Throughout her exhibition, Malhotra did intensive research about the objects that made their way across borders, and how people chose what to take or not take with them. “To a large extent, it depended on the family’s social standing. If you were aware that the partition was going to happen, you had more time to move your family, and there was a higher chance of bringing more of your belongings. On the other hand, if you had to leave in the middle of the night, not being particularly rich or elite, you had no choice but to leave everything behind,” she says.
What might have spurred the decision to carry specific objects was either extreme nostalgia or basic monetary motivation. Malhotra also points out that those moving across borders perceived it as a temporary matter, anticipating a return to their homes, objects and lives in a fortnight or so. “The things they left behind feeds into the fact that they thought that they would return. Some people did go back to retrieve their things following the partition,” she says.
Apart from objects holding monetary value, utility also played an instrumental role in determining the kind of objects taken. “There are certain things they had no choice but to carry — utensils, for example, which would have been of practical use during their journey,” she says.
Malhotra was nevertheless pleasantly surprised to find numerous books and collections of diverse objects such as rose-water and silver cigarette case. “The latter belonged to someone whose mother was — unusually enough — a moneylender; when they left, they took with them objects that incidentally belonged to others. It’s amazing how an object acquires a new citizenship and new state,” she says.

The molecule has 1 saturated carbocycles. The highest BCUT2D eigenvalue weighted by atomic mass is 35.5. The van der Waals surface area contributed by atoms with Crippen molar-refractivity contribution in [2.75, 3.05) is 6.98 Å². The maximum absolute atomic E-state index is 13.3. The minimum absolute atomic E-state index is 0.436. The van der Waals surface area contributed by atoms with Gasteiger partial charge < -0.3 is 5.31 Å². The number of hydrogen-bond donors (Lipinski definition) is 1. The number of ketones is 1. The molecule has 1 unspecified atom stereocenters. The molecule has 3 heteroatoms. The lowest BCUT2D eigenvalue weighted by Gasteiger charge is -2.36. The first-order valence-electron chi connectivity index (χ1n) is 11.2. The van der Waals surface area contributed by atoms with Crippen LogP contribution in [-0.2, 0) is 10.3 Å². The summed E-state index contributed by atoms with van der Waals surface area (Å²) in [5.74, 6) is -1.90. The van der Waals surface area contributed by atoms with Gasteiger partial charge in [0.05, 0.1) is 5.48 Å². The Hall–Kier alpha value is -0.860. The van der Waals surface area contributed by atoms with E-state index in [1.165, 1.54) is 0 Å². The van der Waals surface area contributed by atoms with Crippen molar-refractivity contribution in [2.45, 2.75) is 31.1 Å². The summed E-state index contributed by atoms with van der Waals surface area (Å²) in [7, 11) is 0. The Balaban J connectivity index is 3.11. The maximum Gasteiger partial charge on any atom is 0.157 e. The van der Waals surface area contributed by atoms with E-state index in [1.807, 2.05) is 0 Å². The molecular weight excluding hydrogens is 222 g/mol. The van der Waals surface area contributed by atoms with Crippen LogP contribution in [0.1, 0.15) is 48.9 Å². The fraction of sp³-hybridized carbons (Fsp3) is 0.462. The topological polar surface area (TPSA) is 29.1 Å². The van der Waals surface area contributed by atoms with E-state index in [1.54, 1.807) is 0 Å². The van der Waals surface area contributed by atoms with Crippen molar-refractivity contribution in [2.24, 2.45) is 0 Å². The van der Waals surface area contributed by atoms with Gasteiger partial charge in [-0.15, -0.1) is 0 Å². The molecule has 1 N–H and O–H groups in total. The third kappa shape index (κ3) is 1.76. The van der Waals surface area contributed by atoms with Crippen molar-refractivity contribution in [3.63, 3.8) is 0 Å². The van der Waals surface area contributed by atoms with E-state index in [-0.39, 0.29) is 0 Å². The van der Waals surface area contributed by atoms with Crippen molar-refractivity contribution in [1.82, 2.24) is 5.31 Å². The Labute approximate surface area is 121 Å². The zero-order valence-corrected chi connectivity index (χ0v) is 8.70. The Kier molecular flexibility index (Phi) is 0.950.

A meeting that had a deep impact on Malhotra in the course of the project was with a man who did not have any object from the partition, but what he conveyed would resound in her memory forever — an extremely devout notion of secularism. “I met him in Hauz Rani, Delhi, which is now a Muslim-dominated area, but it was very religiously intermingled before partition. Upon learning that I was Hindu, he asked me, ‘Why is there a belief that Muslims don’t belong in India? When a Hindu person is born, lives and dies in India, they cremate them and immerse their ashes in the Ganges. The ashes go wherever the river flows, even if it is outside India. Muslims are born, live, work and die in India; they are then buried here, becoming the very soil of India. How then can you say that they do not belong in India?’”
For Malhotra, this articulate thought was more than worthy of inclusion in her documentation of the partition memories and objects. “When I was leaving, he told me, ‘Don’t think that I was not of service to my nation; we all did it in our individual ways. My contribution was living in communal harmony with Muslims, Hindus and Sikhs and that was enough’.”
His words held a powerful message given the context of the partition as well as contemporary times. “The stories that I was encountering originated from a time of distinct religious unity — and we very much need these voices to be heard,” Malhotra says.
This is why Malhotra feels that the most significant impression she has taken from the project is an incredible need to record the stories of those who lived through the partition. There’s a shroud of silence over the event, she says, and those who survived the partition are eager to move on with their lives, yet it is increasingly crucial to excavate those stories. “If we don’t, we will lose a part of our history that will never be recorded, whether it is experience or wisdom or knowledge of habits, culture and traditions,” she says. “If we don’t take steps to record the histories of those people who have lived through a certain time, we can’t pass them to subsequent generations and that really is very sad.”
Malhotra describes herself as “a memory-keeper”, and the project embodies her greater desire to acknowledge and appreciate the significance of history in these fast-paced times. Through her intense meditations upon history, the partition, its survivors and their memories on Instagram and Tumblr, Malhotra hopes the younger generations will delve into their own histories and become reservoirs of memories of their ancestors and their stories.
Priyanka Sacheti is a writer based in New Delhi, India.